Wednesday, May 3, 2017

First Kansas Trip in the Bag - 2017

For the first time in a few years, we've been able to hit the Niobrara outcrops in the spring! Holy crap was it cold. The last day out, I don't think it got above 50 degrees, not that the 40mph winds would make it feel any warmer. Perfectly miserable. And just like clockwork, on our last day, as the sun was setting behind a large row of thunderstorms on the horizon, we found the best skeleton of the trip! The rest of the time was staring at blank ground finding fossil poop.

Look at this swirly poop!
I entertained myself by finding a "nice" Xiphactinus tail. I was instructing a new hire on how to actually find fossils in pretty bleak badlands when I saw just a small fragment of tail fin coming out of the rock. I'm happy I found this one as since we have SO MANY Xiphactinus specimens in storage, we've implemented a "one in, one out" policy on these fish and I've somewhat jokingly insinuated firing anyone that finds another of these darn fish. Our newbies were safe.
Well, there's a fish tail

Jesse using a chainsaw to trench around the fossil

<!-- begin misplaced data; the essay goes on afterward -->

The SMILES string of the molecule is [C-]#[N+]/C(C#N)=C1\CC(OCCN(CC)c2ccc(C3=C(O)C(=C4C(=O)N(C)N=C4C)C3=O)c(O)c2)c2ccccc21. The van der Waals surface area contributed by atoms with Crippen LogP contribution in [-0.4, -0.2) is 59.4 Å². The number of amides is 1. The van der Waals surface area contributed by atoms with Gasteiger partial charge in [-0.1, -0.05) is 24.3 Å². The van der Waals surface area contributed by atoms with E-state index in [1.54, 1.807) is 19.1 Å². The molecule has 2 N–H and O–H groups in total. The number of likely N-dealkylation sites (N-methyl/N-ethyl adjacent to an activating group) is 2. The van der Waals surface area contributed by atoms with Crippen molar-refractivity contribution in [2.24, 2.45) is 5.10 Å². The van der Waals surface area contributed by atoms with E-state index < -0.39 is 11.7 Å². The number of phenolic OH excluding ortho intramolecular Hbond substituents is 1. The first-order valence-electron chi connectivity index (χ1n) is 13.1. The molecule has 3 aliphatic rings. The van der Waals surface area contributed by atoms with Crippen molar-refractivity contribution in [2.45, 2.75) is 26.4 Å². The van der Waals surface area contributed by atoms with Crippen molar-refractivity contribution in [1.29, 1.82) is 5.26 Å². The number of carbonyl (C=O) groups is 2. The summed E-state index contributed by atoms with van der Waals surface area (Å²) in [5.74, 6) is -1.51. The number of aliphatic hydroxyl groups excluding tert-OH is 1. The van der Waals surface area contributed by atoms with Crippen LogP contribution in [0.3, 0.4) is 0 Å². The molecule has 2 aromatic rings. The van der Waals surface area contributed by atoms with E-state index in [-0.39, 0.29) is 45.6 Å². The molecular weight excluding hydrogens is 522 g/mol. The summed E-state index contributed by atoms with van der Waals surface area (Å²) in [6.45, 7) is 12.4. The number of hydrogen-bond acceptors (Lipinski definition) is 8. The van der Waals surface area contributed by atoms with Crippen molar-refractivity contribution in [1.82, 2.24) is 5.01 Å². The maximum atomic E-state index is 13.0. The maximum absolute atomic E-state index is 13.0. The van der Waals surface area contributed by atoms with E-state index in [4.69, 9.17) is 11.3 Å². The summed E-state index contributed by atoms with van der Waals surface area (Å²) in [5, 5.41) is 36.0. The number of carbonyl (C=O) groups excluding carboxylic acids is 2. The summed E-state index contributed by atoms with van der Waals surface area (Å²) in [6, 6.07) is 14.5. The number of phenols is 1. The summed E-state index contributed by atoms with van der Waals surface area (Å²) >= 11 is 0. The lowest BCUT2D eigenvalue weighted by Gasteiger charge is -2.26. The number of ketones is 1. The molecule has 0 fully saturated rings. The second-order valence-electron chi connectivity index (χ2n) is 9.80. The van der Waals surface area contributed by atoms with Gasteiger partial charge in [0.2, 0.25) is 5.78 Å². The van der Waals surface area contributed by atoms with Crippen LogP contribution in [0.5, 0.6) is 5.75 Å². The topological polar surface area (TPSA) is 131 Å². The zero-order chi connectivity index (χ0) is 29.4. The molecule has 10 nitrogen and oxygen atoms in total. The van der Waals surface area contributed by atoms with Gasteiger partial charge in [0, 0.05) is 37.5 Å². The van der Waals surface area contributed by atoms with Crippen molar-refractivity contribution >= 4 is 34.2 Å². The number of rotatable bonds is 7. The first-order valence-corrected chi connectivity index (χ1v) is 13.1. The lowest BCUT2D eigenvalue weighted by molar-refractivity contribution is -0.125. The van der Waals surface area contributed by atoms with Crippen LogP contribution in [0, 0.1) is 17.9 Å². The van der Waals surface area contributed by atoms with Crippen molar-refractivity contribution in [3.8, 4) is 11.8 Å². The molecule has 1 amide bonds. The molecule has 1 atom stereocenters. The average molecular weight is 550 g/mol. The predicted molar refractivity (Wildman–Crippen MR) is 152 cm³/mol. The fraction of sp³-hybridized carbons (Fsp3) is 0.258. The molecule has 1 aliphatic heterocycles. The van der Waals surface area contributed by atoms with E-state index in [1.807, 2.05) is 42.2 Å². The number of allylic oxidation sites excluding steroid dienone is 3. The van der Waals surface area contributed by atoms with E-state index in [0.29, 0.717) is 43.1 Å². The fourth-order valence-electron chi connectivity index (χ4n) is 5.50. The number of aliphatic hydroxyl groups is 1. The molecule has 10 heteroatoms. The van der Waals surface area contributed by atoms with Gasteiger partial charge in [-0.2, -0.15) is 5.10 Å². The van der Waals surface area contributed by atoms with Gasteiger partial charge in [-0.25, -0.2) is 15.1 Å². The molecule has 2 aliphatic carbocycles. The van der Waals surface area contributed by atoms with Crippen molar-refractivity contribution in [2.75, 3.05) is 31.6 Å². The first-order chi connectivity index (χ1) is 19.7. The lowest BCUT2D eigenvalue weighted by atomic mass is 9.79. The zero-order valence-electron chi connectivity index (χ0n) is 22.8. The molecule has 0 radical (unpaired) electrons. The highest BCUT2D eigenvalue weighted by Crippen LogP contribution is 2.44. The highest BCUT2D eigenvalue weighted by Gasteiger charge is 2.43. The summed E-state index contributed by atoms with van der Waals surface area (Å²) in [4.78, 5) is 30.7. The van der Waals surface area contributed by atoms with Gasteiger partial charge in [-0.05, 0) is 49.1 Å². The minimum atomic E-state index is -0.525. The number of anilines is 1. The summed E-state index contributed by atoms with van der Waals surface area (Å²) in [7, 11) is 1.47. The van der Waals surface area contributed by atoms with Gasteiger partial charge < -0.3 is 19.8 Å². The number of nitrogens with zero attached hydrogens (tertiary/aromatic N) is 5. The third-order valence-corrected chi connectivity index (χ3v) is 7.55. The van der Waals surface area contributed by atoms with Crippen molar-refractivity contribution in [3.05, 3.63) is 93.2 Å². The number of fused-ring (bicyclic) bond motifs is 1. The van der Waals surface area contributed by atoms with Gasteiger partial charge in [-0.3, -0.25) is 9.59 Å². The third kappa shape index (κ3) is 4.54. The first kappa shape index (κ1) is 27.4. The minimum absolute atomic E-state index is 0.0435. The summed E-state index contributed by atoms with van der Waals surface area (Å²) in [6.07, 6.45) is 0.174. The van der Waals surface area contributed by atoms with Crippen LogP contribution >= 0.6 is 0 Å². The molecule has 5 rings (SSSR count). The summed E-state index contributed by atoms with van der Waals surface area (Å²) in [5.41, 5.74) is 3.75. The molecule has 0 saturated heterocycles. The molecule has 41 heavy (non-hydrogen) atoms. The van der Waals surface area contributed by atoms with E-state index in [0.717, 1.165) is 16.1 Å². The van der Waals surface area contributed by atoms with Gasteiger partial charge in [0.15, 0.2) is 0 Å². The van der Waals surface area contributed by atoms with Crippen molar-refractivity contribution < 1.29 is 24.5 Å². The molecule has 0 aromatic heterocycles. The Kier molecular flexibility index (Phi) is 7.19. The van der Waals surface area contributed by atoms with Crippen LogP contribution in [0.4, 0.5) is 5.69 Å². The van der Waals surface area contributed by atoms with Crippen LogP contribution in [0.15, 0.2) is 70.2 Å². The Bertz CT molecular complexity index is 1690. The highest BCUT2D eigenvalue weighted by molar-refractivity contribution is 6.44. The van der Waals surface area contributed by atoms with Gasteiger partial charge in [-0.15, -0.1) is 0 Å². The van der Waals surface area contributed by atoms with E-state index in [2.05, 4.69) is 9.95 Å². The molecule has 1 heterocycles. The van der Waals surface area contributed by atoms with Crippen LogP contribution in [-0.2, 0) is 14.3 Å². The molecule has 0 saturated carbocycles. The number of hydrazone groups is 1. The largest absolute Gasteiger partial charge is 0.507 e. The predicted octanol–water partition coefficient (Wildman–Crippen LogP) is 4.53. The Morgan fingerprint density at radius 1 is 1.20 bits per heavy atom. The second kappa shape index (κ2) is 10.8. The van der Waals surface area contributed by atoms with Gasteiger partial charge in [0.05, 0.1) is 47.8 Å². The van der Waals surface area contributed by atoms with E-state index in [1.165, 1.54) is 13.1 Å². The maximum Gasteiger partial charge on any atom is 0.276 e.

When you find weathered out fish tail chunks, you have to chase them in (even if they're "just" a Xiphactinus). Sometimes the rest of the tail is there. Sometimes there's the rest of a 15 foot long fish attached to it. Sometimes it just ends. In this case, we found a perfect lower lobe of the fin, but no body. As far as we were from the truck, I'm happy we didn't have to make a huge jacket, since those are heavy and I'm getting lazy in my old age.
Trenching complete, curatorial boot for scale

Jacketing complete and ready to flip, other curatorial boot for scale
Popping it out and prepping it was also quick. Measuring the vertebrae we found it's the exact same size to complete another Xiphactinus specimen we excavated 3 years ago (which just happened to be missing the tail). This will help us out tremendously when we panel mount the animal in the near future.
Not too shabby!
Other stuff was less plentiful on this first trip, but we were lucky enough to find parts of 3 sea turtles, which is always really nice.
Jesse and grace entrusted with power tools to get to a turtle
And of course at the very last minute, Jesse stumbled on a pretty complete Clidastes skull in an outcrop near where we discovered our gigantic 17 foot Xiphactinus specimen 20 years ago. We worked very hard to excavate the specimen with daylight fading and weather bearing down on us.
Jesse and grace getting Clidastes block ready for jacketing
The specimen was safely loaded in the truck by headlight, which also made for a really interesting drive through farm fields in the dark at the end of a 14 hour day. Prep is going on right now, so stay tuned to see how this cute little mosasaur turns out!

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